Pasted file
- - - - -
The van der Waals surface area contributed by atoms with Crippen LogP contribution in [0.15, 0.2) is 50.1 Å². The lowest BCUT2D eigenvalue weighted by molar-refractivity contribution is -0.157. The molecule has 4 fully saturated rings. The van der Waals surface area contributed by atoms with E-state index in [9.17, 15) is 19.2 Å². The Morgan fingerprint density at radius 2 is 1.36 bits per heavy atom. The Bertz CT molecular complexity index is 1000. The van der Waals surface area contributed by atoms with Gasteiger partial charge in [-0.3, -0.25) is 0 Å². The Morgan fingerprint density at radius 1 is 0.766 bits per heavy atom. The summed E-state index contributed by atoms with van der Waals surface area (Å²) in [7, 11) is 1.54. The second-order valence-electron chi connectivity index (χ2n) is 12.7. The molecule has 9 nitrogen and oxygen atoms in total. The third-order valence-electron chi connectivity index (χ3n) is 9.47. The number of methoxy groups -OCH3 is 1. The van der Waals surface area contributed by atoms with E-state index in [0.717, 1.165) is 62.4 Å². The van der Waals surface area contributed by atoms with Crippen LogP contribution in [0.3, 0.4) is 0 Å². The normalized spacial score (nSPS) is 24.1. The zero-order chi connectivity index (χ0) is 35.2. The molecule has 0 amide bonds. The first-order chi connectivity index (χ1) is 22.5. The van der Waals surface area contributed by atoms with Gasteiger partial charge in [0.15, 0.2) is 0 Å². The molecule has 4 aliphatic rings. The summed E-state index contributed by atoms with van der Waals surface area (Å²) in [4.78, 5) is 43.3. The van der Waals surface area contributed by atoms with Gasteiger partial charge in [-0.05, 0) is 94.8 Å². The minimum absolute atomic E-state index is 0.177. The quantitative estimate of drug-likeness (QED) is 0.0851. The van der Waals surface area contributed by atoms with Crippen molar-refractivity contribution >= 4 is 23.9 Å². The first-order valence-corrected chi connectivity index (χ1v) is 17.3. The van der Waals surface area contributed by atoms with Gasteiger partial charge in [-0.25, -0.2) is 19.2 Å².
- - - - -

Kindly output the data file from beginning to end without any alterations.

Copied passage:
The van der Waals surface area contributed by atoms with Crippen LogP contribution in [0.15, 0.2) is 50.1 Å². The lowest BCUT2D eigenvalue weighted by molar-refractivity contribution is -0.157. The molecule has 4 fully saturated rings. The van der Waals surface area contributed by atoms with E-state index in [9.17, 15) is 19.2 Å². The Morgan fingerprint density at radius 2 is 1.36 bits per heavy atom. The Bertz CT molecular complexity index is 1000. The van der Waals surface area contributed by atoms with Gasteiger partial charge in [-0.3, -0.25) is 0 Å². The Morgan fingerprint density at radius 1 is 0.766 bits per heavy atom. The summed E-state index contributed by atoms with van der Waals surface area (Å²) in [7, 11) is 1.54. The second-order valence-electron chi connectivity index (χ2n) is 12.7. The molecule has 9 nitrogen and oxygen atoms in total. The third-order valence-electron chi connectivity index (χ3n) is 9.47. The number of methoxy groups -OCH3 is 1. The van der Waals surface area contributed by atoms with E-state index in [0.717, 1.165) is 62.4 Å². The van der Waals surface area contributed by atoms with Crippen LogP contribution in [0.3, 0.4) is 0 Å². The normalized spacial score (nSPS) is 24.1. The zero-order chi connectivity index (χ0) is 35.2. The molecule has 0 amide bonds. The first-order chi connectivity index (χ1) is 22.5. The van der Waals surface area contributed by atoms with Gasteiger partial charge in [0.15, 0.2) is 0 Å². The molecule has 4 aliphatic rings. The summed E-state index contributed by atoms with van der Waals surface area (Å²) in [4.78, 5) is 43.3. The van der Waals surface area contributed by atoms with Gasteiger partial charge in [-0.05, 0) is 94.8 Å². The minimum absolute atomic E-state index is 0.177. The quantitative estimate of drug-likeness (QED) is 0.0851. The van der Waals surface area contributed by atoms with Crippen molar-refractivity contribution >= 4 is 23.9 Å². The first-order valence-corrected chi connectivity index (χ1v) is 17.3. The van der Waals surface area contributed by atoms with Gasteiger partial charge in [-0.25, -0.2) is 19.2 Å².